OCEAN CITY – In its first appearance in Council Chambers since Hurricane Sandy destroyed the first floor of City Hall, City Council on Thursday night acted on its biggest business of 2014, adopting a $70 million municipal budget.
The budget, which carries a more than 2.5 percent increase, will raise $44.8 million from taxpayers. The owner of a home assessed at $500,000 will pay $73 more in taxes than last year. Currently, the owner of such a home in Ocean City pays $4,210 in property taxes.
Although the budget decreased from $71.9 million last year, the increase in taxes was necessitated by the shortfall created by the loss of $135 million in tax ratables. That downward spiral appears to be at its end as the city’s compliance plan to bring properties to market value reduced tax appeals from 800 in each of the previous two years to 55 appeals this year.
The budget passed 5-2, with Councilmen Scott Ping and Pete Guinosso dissenting. In voting no on the final budget of his two terms on council, Ping cited an eight-year struggle with the administration to consider cost-cutting moves in regard to the city’s fire department. Guinosso cited his disapproval of the way certain city properties, such as the municipal airport and the fitness center, are allowed to continue to operate at a loss as the reason for his dissenting vote.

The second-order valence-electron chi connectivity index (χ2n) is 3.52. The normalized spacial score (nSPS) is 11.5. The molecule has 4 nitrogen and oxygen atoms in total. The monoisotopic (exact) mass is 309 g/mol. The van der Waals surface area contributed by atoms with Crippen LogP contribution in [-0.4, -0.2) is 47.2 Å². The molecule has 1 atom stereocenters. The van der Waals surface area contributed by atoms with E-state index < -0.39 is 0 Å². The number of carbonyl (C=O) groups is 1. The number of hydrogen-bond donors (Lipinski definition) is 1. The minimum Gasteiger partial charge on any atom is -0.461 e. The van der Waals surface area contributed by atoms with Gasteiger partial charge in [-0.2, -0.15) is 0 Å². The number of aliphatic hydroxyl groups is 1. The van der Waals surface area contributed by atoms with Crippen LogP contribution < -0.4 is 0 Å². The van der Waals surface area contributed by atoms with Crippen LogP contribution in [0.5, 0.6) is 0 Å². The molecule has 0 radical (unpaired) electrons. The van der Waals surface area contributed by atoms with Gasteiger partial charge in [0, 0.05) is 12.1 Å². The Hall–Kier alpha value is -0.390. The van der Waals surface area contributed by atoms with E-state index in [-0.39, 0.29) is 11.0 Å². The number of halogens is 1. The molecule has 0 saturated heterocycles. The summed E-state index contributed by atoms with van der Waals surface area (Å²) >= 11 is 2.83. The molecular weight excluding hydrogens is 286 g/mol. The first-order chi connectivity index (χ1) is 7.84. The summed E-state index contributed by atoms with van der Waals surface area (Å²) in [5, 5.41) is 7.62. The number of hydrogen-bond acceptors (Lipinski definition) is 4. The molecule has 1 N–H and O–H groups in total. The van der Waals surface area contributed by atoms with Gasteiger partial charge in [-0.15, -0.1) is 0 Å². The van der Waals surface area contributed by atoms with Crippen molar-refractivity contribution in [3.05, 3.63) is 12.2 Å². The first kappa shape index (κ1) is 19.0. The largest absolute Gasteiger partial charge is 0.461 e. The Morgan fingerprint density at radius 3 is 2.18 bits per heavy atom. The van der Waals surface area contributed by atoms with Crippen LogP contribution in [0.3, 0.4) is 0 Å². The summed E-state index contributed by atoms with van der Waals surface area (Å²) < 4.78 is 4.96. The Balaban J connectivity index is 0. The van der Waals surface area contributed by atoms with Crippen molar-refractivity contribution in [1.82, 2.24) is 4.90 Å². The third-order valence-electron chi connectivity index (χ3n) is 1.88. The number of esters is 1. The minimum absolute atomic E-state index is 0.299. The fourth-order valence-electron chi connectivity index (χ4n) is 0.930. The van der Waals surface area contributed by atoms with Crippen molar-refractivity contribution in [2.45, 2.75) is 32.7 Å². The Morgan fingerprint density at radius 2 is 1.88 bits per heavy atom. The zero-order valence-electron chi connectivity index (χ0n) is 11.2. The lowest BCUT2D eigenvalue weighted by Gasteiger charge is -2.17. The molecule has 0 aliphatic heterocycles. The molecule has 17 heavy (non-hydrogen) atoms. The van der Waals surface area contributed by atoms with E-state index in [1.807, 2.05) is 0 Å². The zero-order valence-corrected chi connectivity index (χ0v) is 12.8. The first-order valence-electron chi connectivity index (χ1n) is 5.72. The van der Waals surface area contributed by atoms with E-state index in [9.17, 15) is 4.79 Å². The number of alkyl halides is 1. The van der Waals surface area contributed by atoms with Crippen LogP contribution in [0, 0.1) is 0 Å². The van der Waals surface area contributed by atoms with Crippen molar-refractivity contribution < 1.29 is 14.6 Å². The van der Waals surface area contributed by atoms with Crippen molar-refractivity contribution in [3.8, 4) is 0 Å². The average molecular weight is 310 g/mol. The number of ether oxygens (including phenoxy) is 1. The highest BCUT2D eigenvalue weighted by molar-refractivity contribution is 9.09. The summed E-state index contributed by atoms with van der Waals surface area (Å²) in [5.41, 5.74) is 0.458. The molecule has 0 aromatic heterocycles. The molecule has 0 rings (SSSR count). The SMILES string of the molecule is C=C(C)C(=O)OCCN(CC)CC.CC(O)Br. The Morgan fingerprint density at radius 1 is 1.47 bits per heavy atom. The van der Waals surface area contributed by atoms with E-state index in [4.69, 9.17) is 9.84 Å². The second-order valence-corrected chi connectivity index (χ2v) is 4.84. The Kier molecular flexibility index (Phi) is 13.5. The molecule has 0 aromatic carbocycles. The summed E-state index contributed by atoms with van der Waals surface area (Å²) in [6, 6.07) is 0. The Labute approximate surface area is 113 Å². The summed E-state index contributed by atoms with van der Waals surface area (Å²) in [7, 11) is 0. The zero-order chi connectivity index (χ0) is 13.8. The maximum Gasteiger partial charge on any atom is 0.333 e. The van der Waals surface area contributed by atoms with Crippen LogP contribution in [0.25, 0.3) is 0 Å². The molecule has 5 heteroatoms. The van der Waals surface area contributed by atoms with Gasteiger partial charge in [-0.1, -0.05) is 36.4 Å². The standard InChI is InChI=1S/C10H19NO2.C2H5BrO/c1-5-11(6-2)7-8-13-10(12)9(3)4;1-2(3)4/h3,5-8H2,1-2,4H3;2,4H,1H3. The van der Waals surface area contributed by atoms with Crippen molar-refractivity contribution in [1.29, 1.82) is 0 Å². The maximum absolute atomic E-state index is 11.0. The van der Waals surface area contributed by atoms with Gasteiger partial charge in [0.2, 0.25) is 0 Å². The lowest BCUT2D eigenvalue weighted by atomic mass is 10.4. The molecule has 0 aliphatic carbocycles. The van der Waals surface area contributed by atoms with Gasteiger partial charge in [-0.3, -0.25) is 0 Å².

Chief Financial Officer Frank Donato said Friday morning that the budget that was introduced last month remained mostly intact as adopted, with the major exception of an additional $86,000 being moved from the city’s $5.8 million fund balance to capital improvements.
Councilman Keith Hartzell originally proposed moving $250,000 to fund road repairs until Donato explained that any amount in excess of 10 percent of the $880,000 capital reserve, or $88,000, would require the city to re-advertise the budget and bring it back for a vote in two weeks.
Council voted 4-3 in favor of moving $86,000 to capital improvements. Councilmen Tony Wilson, Antwan McClellan and Michael Allegretto were opposed.
The budget raises the municipal tax rate 1.46 cents, to 40 cents per $100 assessed value.
Taxpayers here will also see an increase in the school budget that will mean an extra $14.51 in school taxes to the average homeowner, plus debt service of $3.38.
Before the final tax rate is struck in June, Ocean City taxpayers are already facing close to $100 in higher taxes this year.
Thursday was the first time in 18 months that council conducted business in Council Chambers on the third floor of City Hall. When Sandy destroyed the first floor of the historic building, the tax assessor’s office took over Council Chambers and the City Clerk’s office was displaced to an office next to the Sixth Street firehouse. With extensive repairs finished and the first floor of City Hall reopened for business, Council Chambers is again available for its intended purpose.